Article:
A recent phylogenetic analysis based on viral envelope gene sequences has classified ZIKV into two major genetic lineages, African and Asian, and the Latin American ZIKV outbreaks segregate with the Asian lineage.10 Our results supported the Asian lineage origins of the currently circulating ZIKV (Figures 1A and 1B;Supplementary Figure S1). Furthermore, phylogenetic analysis revealed that the Asian lineage has evolved into two major lineages with high statistical support (Figures 1A and 1B), which we term the Oceanian and Latin American lineages. The Oceanian lineage included three imported Chinese ZIKV cases, all of whom returned from Fiji (Melanesia) and Samoa (Polynesia). This revealed an independent ZIKV lineage currently circulating in countries in Oceania.

Figure 1.
Figure 1 - Unfortunately we are unable to provide accessible alternative text for this. If you require assistance to access this image, please contact help@nature.com or the author

Phylogenetic analysis and demographic reconstruction of ZIKV genome sequences. Phylogenetic trees of full-length ZIKV genome sequences from the Asian lineage since 2013 (A: maximum likelihood; B: BEAST using a strict molecular clock). In both (A) and (B), viruses from Brazil are labeled in red, those from other Latin American/Caribbean countries in blue, and those from outside Latin America in green. The arrows in both panels represent the introduction event of ZIKV to Latin America. (C) The demographic reconstruction of the complete ZIKV genome sequences of the Asian lineage since 2013. This was estimated using the uncorrelated lognormal relaxed molecular clock and the GMRF Bayesian skyride model. Abbreviations: Bayesian Evolutionary Analysis by Sampling Trees, BEAST; Gaussian Markov random field, GMRF; Zika virus, ZIKV.

Full figure and legend (396K)

Consistent with a previous report,11 our results also supported a single introduction event of ZIKV to Latin America (Figures 1A and 1B), and the estimated time of this event was dated around mid-2013 (Figure 1B). This was in agreement with a previous analysis of the time to the most recent common ancestor of all Brazilian genomes.11 Soon after being imported to Latin America, ZIKV became highly diversified between late 2013 and early 2014 (Figure 1B), which was supported by the co-existence of several minor clusters, although statistical support for some of these clusters was not very high (Figures 1A and 1B). These results implied that the ZIKV responsible for the current outbreak in Latin America may have become phylogenetically diversified and increased in genetic diversity.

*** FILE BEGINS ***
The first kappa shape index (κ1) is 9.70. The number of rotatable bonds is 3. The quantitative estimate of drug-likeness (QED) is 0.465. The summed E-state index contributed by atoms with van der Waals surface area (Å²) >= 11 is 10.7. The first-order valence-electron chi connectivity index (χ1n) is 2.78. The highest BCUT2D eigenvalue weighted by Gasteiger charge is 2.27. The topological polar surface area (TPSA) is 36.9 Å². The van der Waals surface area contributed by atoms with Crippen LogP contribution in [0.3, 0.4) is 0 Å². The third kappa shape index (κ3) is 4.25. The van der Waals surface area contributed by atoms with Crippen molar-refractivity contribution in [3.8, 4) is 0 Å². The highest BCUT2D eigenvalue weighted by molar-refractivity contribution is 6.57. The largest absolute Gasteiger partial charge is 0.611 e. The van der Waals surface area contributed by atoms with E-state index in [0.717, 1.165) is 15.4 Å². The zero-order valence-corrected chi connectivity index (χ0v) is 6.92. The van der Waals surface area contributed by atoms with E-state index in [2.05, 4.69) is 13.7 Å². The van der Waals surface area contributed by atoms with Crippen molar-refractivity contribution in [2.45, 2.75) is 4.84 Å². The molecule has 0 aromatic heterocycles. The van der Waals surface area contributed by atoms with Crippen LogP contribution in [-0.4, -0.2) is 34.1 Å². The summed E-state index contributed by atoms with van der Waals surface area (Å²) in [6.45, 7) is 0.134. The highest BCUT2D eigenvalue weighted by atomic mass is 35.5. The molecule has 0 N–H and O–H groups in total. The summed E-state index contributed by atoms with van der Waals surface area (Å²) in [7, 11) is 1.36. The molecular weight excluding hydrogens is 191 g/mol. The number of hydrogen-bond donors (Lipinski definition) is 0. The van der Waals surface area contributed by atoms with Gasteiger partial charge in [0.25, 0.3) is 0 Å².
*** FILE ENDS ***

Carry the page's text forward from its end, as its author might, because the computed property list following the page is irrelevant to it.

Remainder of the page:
The Brazilian ZIKV genomes did not cluster together rather, they were interspersed among the trees clustering with genomes' sampled worldwide isolates, indicative of a high level of genetic diversity of ZIKV in Brazil, although whether this arose from multiple introductions to Brazil remains unknown, based on current data.11 In addition, in the Latin American lineage, ZIKV genomes collected from 2015 and 2016 did not group together and were distributed throughout the clusters with no evidence of substantial lineage replacement (Figures 1A and 1B). This suggests that no circulating ZIKV strain has gained significantly higher fitness over the others to become dominant.

The evidence for increasing genetic diversity was also supported by the demographic reconstruction analysis (Figure 1C). Since late 2013, when the ZIKV that established the current epidemic in Latin America was introduced, the genetic diversity of ZIKV has gradually increased and reached its peak in approximately March or April 2015, following a plateau period until September 2015. During this period of time, the Latin American lineage became diversified and co-circulated with the Oceanian lineage. Although the analysis, based on the currently available data, suggested that the genetic diversity decreased slightly after September 2015 (Figure 1C), we consider that this is potentially caused by the extremely low sampling density in Latin America.